The spirit of Pro-Continental designation is aimed at developing second tier programs into ProTeams. At the same time, those U.S. programs need to race domestically for many reasons. Are you continuing talks with the UCI on allowing those teams to race national events in the States?

A.
How do we help those teams continue to meet their objectives and sponsors’ objectives in the United States while spreading their wings and going into different and higher level races as they evolve? That’s important for everyone. I think it’s important for us to go to bat for them here and that’s what we’ll continue to do, to get them in non-UCI races. We’ll continue to have that dialogue with the UCI. ProTeams, I understand it, that’s a different matter all together, but Pro Continental, that’s a good discussion to continue to have. Quite frankly, it’s most productive for everyone to agree that that’s a good thing for U.S. cycling.”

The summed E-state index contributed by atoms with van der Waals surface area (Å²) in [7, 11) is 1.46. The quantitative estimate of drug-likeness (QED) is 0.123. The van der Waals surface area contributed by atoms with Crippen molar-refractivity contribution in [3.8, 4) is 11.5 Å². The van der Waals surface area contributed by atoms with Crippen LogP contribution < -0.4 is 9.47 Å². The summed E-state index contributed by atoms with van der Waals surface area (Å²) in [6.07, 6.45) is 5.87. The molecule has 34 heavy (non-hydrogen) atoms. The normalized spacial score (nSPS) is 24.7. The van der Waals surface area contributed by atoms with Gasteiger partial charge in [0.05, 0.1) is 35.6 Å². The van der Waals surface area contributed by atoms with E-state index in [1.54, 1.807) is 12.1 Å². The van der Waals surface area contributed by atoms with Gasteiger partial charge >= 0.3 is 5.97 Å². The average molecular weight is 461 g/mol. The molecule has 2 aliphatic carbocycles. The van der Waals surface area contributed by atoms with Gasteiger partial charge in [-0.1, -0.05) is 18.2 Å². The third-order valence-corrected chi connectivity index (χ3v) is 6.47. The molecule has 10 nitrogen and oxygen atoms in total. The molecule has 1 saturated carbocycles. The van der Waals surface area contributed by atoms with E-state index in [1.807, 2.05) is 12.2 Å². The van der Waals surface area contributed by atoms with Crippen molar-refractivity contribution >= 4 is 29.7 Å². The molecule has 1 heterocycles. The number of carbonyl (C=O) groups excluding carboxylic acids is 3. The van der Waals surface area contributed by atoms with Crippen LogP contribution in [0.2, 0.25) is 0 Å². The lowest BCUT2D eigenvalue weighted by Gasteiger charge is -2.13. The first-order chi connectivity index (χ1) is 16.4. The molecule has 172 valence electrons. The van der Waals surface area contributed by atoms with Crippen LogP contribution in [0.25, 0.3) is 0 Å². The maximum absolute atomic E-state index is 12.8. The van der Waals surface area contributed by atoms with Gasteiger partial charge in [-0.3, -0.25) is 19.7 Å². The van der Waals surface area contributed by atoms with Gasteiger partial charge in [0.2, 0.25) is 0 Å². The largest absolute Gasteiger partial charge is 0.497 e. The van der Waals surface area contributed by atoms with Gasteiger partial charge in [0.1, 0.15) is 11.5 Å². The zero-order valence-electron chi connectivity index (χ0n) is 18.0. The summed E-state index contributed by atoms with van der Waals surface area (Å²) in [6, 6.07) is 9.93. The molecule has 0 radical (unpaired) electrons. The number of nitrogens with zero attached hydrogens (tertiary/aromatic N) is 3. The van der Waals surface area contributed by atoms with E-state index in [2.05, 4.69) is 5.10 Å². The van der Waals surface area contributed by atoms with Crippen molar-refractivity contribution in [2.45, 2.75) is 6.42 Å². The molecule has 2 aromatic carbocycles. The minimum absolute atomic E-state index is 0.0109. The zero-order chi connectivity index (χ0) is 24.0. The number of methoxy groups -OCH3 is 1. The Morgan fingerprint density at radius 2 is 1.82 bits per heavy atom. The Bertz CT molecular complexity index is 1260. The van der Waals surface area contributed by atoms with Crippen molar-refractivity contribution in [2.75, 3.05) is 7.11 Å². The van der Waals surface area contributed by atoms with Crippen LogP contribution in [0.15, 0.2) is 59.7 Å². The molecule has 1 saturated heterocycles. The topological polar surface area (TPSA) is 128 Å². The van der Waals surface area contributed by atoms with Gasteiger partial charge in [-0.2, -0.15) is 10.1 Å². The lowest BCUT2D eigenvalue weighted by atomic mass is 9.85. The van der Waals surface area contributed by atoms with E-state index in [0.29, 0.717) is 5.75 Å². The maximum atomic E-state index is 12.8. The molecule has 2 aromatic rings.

We’ve been working since Tour of the Gila 2009 to get resolution for at least the Pro Continental teams.

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Brian Holcombe

Brian Holcombe

Brian Holcombe is the editor of VeloNews.com. Holcombe joined VeloNews in 2009 following years spent introducing students to whitewater kayaking and working in avalanche control, among other more risky ventures. A Master of PR and Marketing Communications, his graduate work at the University of Denver focused on innovation, digital media management and custom publishing. Holcombe is a CSU Ram fan and proud parent, and has been accused of attacking too much on the VN lunch ride. Follow him on Twitter @FCBrian.